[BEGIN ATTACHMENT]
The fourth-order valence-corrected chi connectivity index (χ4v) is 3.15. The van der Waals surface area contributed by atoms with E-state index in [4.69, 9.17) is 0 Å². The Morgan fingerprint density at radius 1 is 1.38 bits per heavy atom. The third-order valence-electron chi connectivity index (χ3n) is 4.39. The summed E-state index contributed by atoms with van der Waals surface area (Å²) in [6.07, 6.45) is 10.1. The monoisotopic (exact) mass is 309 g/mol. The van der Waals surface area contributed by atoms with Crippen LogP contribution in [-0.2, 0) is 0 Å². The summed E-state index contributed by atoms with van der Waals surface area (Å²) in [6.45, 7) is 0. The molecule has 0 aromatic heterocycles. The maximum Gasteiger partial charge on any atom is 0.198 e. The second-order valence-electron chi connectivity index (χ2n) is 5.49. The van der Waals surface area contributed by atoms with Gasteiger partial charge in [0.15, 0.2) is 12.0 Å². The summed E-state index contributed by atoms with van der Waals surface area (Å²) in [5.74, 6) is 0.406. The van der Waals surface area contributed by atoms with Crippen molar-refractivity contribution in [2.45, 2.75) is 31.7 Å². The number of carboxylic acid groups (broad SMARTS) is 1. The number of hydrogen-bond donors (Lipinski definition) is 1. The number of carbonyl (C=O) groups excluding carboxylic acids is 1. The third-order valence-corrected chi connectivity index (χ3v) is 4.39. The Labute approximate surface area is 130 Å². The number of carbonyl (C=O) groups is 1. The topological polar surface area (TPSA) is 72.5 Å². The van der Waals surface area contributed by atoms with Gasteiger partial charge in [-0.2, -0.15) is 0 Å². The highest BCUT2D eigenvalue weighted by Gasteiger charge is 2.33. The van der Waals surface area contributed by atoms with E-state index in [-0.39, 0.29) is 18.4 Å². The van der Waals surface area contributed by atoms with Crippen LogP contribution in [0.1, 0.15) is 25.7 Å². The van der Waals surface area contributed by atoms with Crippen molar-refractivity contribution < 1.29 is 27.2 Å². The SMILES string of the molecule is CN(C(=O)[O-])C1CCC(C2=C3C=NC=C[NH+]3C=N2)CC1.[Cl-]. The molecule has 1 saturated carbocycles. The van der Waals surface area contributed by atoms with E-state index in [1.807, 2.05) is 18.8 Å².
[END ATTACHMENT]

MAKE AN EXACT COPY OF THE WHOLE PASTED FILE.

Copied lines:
The fourth-order valence-corrected chi connectivity index (χ4v) is 3.15. The van der Waals surface area contributed by atoms with E-state index in [4.69, 9.17) is 0 Å². The Morgan fingerprint density at radius 1 is 1.38 bits per heavy atom. The third-order valence-electron chi connectivity index (χ3n) is 4.39. The summed E-state index contributed by atoms with van der Waals surface area (Å²) in [6.07, 6.45) is 10.1. The monoisotopic (exact) mass is 309 g/mol. The van der Waals surface area contributed by atoms with Crippen LogP contribution in [-0.2, 0) is 0 Å². The summed E-state index contributed by atoms with van der Waals surface area (Å²) in [6.45, 7) is 0. The molecule has 0 aromatic heterocycles. The maximum Gasteiger partial charge on any atom is 0.198 e. The second-order valence-electron chi connectivity index (χ2n) is 5.49. The van der Waals surface area contributed by atoms with Gasteiger partial charge in [0.15, 0.2) is 12.0 Å². The summed E-state index contributed by atoms with van der Waals surface area (Å²) in [5.74, 6) is 0.406. The van der Waals surface area contributed by atoms with Crippen molar-refractivity contribution in [2.45, 2.75) is 31.7 Å². The number of carboxylic acid groups (broad SMARTS) is 1. The number of hydrogen-bond donors (Lipinski definition) is 1. The number of carbonyl (C=O) groups excluding carboxylic acids is 1. The third-order valence-corrected chi connectivity index (χ3v) is 4.39. The Labute approximate surface area is 130 Å². The number of carbonyl (C=O) groups is 1. The topological polar surface area (TPSA) is 72.5 Å². The van der Waals surface area contributed by atoms with Gasteiger partial charge in [-0.2, -0.15) is 0 Å². The highest BCUT2D eigenvalue weighted by Gasteiger charge is 2.33. The van der Waals surface area contributed by atoms with E-state index in [-0.39, 0.29) is 18.4 Å². The van der Waals surface area contributed by atoms with Crippen LogP contribution in [0.1, 0.15) is 25.7 Å². The van der Waals surface area contributed by atoms with Crippen molar-refractivity contribution < 1.29 is 27.2 Å². The SMILES string of the molecule is CN(C(=O)[O-])C1CCC(C2=C3C=NC=C[NH+]3C=N2)CC1.[Cl-]. The molecule has 1 saturated carbocycles. The van der Waals surface area contributed by atoms with E-state index in [1.807, 2.05) is 18.8 Å².